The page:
As a DUI defense firm in Orange County, Calif., we have pretty much seen and heard it all. Nothing really surprises us anymore. Since we have so much knowledge about California DUIs, we have made it one of our missions to share what we know with the general public.
In this post, we’re going to address what to do when a person has bench warrants for violating probation after two DUI convictions in two different counties. Sounds a little unusual, but it’s not unheard of and it happens more often that you might think.
When You Have Bench Warrants in Two Counties
Sometimes bad things happen to good people. Let’s say that “John” got a DUI in Orange County back in 2010. He went to DUI school, and he performed his community service according to his probation. Then, in 2011, he gets in a horrible accident in Los Angeles County.
John was in a coma at the hospital for weeks. He had a traumatic brain injury, internal injuries, and suffered from a broken wrist. John wasn’t expected to survive but against all odds he did. Then, just when he thinks it can’t get any worse, he find out that he got a DUI after a bench warrant was issued.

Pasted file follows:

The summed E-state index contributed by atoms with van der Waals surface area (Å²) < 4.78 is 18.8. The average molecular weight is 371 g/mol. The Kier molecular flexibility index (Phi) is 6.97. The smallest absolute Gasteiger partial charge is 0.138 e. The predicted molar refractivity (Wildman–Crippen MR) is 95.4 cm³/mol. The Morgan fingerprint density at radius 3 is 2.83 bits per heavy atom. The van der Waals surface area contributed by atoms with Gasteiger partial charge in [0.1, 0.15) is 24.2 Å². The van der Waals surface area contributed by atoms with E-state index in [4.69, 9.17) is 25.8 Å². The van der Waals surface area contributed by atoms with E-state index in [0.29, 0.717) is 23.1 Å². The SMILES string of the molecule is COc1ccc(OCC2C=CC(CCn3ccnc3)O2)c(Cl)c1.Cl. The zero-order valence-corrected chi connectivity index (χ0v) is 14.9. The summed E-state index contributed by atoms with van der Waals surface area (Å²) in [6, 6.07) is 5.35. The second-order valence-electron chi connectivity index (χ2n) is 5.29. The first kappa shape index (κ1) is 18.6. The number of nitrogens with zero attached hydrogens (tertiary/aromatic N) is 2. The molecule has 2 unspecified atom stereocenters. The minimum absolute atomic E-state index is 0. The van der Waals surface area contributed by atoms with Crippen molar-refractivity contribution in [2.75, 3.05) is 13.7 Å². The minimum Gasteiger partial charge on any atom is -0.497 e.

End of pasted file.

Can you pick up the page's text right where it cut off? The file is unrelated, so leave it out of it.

He went to court, and because his wrist injury was so bad and he was awaiting surgery, he couldn’t finish the probation in the Orange County case from 2010. Now, five years later he’s partially disabled and wants to find a way out of this mess WITHOUT going to jail.
What does someone do in this situation?
What Someone Should Do in This Situation
If you’re in a similar situation, the primary issue here is that if you appear in one county’s court, they’re supposed to arrest you on the other county’s warrant. While there’s no guarantee that this will happen, you want to ensure that you hire an attorney to appear on your behalf to get both warrants recalled.
Do not do this without a defense lawyer’s help. You need to retain an Orange County DUI attorney, such as Virginia L. Landry. She can appear in court on your behalf and ask the court to recall the warrant and reinstate your DUI probation. You’ll also need to gather all of your medical records so these can be submitted to the court.
Lastly, you’ll need to see a bail bondsperson to put up bail in both cases, but we can explain this in further detail.